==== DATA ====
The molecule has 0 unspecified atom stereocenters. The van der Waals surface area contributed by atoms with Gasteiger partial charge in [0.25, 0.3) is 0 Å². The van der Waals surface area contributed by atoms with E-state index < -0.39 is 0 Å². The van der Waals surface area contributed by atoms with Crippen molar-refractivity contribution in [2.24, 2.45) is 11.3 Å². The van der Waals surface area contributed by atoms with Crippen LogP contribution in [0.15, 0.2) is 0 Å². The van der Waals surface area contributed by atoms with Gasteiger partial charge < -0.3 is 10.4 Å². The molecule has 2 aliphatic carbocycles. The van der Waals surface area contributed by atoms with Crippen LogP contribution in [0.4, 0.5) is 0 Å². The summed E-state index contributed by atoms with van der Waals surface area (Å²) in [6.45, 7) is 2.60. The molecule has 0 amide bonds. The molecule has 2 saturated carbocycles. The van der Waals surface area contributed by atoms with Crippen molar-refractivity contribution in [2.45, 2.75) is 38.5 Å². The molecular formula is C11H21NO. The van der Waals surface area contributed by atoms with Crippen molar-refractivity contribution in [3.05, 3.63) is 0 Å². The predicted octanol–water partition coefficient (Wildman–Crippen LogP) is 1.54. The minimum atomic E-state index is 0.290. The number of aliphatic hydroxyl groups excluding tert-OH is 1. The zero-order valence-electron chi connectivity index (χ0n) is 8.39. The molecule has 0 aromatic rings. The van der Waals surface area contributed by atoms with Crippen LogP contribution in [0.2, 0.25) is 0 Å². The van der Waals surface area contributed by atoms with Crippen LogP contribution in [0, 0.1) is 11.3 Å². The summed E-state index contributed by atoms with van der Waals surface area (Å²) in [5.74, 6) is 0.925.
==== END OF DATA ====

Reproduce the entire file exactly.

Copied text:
The molecule has 0 unspecified atom stereocenters. The van der Waals surface area contributed by atoms with Gasteiger partial charge in [0.25, 0.3) is 0 Å². The van der Waals surface area contributed by atoms with E-state index < -0.39 is 0 Å². The van der Waals surface area contributed by atoms with Crippen molar-refractivity contribution in [2.24, 2.45) is 11.3 Å². The van der Waals surface area contributed by atoms with Crippen LogP contribution in [0.15, 0.2) is 0 Å². The van der Waals surface area contributed by atoms with Gasteiger partial charge < -0.3 is 10.4 Å². The molecule has 2 aliphatic carbocycles. The van der Waals surface area contributed by atoms with Crippen LogP contribution in [0.4, 0.5) is 0 Å². The summed E-state index contributed by atoms with van der Waals surface area (Å²) in [6.45, 7) is 2.60. The molecule has 0 amide bonds. The molecule has 2 saturated carbocycles. The van der Waals surface area contributed by atoms with Crippen molar-refractivity contribution in [2.45, 2.75) is 38.5 Å². The molecular formula is C11H21NO. The van der Waals surface area contributed by atoms with Crippen molar-refractivity contribution in [3.05, 3.63) is 0 Å². The predicted octanol–water partition coefficient (Wildman–Crippen LogP) is 1.54. The minimum atomic E-state index is 0.290. The number of aliphatic hydroxyl groups excluding tert-OH is 1. The zero-order valence-electron chi connectivity index (χ0n) is 8.39. The molecule has 0 aromatic rings. The van der Waals surface area contributed by atoms with Crippen LogP contribution in [0.2, 0.25) is 0 Å². The van der Waals surface area contributed by atoms with Crippen LogP contribution in [0, 0.1) is 11.3 Å². The summed E-state index contributed by atoms with van der Waals surface area (Å²) in [5.74, 6) is 0.925.